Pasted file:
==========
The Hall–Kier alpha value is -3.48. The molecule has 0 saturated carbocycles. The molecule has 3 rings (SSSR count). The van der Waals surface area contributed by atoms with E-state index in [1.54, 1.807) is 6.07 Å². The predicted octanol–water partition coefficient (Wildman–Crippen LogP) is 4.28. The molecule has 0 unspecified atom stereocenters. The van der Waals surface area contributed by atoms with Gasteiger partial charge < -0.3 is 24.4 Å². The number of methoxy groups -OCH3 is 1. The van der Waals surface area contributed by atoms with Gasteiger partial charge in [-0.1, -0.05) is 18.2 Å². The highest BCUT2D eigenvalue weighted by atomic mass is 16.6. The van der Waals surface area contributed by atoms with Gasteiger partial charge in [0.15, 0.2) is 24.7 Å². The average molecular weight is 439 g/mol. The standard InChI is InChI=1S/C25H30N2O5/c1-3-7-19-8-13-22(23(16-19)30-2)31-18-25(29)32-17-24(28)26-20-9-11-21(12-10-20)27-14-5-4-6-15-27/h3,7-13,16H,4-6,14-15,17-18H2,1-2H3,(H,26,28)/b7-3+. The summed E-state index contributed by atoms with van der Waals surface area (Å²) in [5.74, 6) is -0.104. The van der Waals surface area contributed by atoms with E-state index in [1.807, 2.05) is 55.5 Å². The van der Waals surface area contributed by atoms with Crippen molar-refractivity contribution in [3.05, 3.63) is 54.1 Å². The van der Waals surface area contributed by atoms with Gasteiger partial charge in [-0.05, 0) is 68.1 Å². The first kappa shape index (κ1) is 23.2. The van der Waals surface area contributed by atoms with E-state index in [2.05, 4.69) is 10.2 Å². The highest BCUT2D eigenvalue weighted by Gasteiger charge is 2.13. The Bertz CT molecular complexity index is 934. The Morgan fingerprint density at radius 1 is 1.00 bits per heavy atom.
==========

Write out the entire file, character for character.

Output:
The Hall–Kier alpha value is -3.48. The molecule has 0 saturated carbocycles. The molecule has 3 rings (SSSR count). The van der Waals surface area contributed by atoms with E-state index in [1.54, 1.807) is 6.07 Å². The predicted octanol–water partition coefficient (Wildman–Crippen LogP) is 4.28. The molecule has 0 unspecified atom stereocenters. The van der Waals surface area contributed by atoms with Gasteiger partial charge < -0.3 is 24.4 Å². The number of methoxy groups -OCH3 is 1. The van der Waals surface area contributed by atoms with Gasteiger partial charge in [-0.1, -0.05) is 18.2 Å². The highest BCUT2D eigenvalue weighted by atomic mass is 16.6. The van der Waals surface area contributed by atoms with Gasteiger partial charge in [0.15, 0.2) is 24.7 Å². The average molecular weight is 439 g/mol. The standard InChI is InChI=1S/C25H30N2O5/c1-3-7-19-8-13-22(23(16-19)30-2)31-18-25(29)32-17-24(28)26-20-9-11-21(12-10-20)27-14-5-4-6-15-27/h3,7-13,16H,4-6,14-15,17-18H2,1-2H3,(H,26,28)/b7-3+. The summed E-state index contributed by atoms with van der Waals surface area (Å²) in [5.74, 6) is -0.104. The van der Waals surface area contributed by atoms with E-state index in [1.807, 2.05) is 55.5 Å². The van der Waals surface area contributed by atoms with Crippen molar-refractivity contribution in [3.05, 3.63) is 54.1 Å². The van der Waals surface area contributed by atoms with Gasteiger partial charge in [-0.05, 0) is 68.1 Å². The first kappa shape index (κ1) is 23.2. The van der Waals surface area contributed by atoms with E-state index in [2.05, 4.69) is 10.2 Å². The highest BCUT2D eigenvalue weighted by Gasteiger charge is 2.13. The Bertz CT molecular complexity index is 934. The Morgan fingerprint density at radius 1 is 1.00 bits per heavy atom.